|ADM1022ARQ-REEL7(2003)||Low-Cost PC Temperature Monitor and Fan Control ASIC|
|ADM1022ARQ-REEL7 Datasheet PDF : 21 Pages |
Figure 3 shows the input signal conditioning used to measure
the output of an external temperature sensor. This ﬁgure
shows the external sensor as a substrate transistor, provided
for temperature monitoring on some microprocessors, but it
could equally well be a discrete transistor.
N ؋ I IBIAS
fC = 65kHz
Digital boards can be electrically noisy environments, and care
must be taken to protect the analog inputs from noise, particu-
larly when measuring the very small voltages from a remote
diode sensor. The following precautions should be taken:
1. Place the ADM1022 as close as possible to the remote sens-
ing diode. Provided that the worst noise sources such as
clock generators, data/address buses and CRTs are avoided,
this distance can be four to eight inches.
2. Route the D+ and D– tracks close together, in parallel, with
grounded guard tracks on each side. Provide a ground plane
under the tracks if possible.
3. Use wide tracks to minimize inductance and reduce noise
pickup. 10 mil track minimum width and spacing is
Figure 3. Signal Conditioning
If a discrete transistor is used, the collector will not be grounded,
and should be linked to the base. If a PNP transistor is used the
base is connected to the D– input and the emitter to the D+ input.
If an NPN transistor is used, the emitter is connected to the D–
input and the base to the D+ input.
Table II. Temperature Data Format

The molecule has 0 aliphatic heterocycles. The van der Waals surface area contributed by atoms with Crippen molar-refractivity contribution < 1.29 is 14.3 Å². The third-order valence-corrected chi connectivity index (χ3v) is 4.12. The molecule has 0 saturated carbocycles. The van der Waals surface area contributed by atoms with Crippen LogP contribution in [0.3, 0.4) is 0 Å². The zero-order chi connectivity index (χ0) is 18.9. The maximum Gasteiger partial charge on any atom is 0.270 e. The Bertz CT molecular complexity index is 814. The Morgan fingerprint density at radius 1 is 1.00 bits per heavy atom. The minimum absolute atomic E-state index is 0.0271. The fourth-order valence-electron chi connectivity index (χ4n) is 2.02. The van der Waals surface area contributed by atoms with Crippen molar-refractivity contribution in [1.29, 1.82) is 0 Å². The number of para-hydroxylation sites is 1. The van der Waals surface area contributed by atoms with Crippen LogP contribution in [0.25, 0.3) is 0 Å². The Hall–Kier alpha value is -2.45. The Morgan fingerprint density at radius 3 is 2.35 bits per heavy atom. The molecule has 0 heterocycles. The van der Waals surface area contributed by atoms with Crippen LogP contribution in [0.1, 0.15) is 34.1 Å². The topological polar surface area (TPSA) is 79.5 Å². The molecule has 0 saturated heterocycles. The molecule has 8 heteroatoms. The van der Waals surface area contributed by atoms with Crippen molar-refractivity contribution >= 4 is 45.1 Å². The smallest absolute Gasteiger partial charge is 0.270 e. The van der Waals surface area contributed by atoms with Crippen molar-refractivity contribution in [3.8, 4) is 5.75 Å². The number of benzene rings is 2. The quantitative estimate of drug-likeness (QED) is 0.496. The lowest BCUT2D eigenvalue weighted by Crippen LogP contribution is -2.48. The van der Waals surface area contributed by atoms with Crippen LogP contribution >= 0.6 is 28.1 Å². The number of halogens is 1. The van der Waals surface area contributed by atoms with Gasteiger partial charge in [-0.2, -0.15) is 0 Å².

To prevent ground noise interfering with the measurement, the
more negative terminal of the sensor is not referenced to ground,
but is biased above ground by an internal diode at the D– input.
If the sensor is used in a very noisy environment, a capacitor of
value up to 1000 pF may be placed between the D+ and D–
inputs to ﬁlter the noise.
To measure DVBE, the sensor is switched between operating
currents of I and N ¥ I. The resulting waveform is passed through
a 65 kHz low-pass ﬁlter to remove noise, thence to a chopper-
stabilized ampliﬁer that performs the functions of ampliﬁcation
and rectiﬁcation of the waveform to produce a dc voltage pro-
portional to DVBE. This voltage is measured by the ADC to give
a temperature output in 8-bit twos complement format. To
further reduce the effects of noise, digital ﬁltering is performed
by averaging the results of 16 measurement cycles. An external
temperature measurement takes nominally 9.6 ms.
Figure 4. Arrangement of Signal Tracks
4. Try to minimize the number of copper/solder joints, which
can cause thermocouple effects. Where copper/solder joints
are used, make sure that they are in both the D+ and D–
path and at the same temperature.
Thermocouple effects should not be a major problem as 1∞C
corresponds to about 200 mV, and thermocouple voltages are
about 3 mV/oC of temperature difference. Unless there are
two thermocouples with a big temperature differential between
them, thermocouple voltages should be much less than 200 mV.
5. Place 0.1 mF bypass and 1000 pF input ﬁlter capacitors close
to the ADM1022.
6. If the distance to the remote sensor is more than eight inches,
the use of twisted pair cable is recommended. This will work
up to about 6 to 12 feet.
7. For really long distances (up to 100 feet) use a shielded
twisted pair such as Belden #8451 microphone cable. Con-
nect the twisted pair to D+ and D– and the shield to GND
close to the ADM1022. Leave the remote end of the shield
unconnected to avoid ground loops.
Because the measurement technique uses switched current
sources, excessive cable and/or ﬁlter capacitance can affect the
measurement. When using long cables, the ﬁlter capacitor C1
may be reduced or removed. In any case, the total shunt capaci-
tance should not exceed 1000 pF.
Cable resistance can also introduce errors. 1 W series resistance
introduces about 0.5∞C error.
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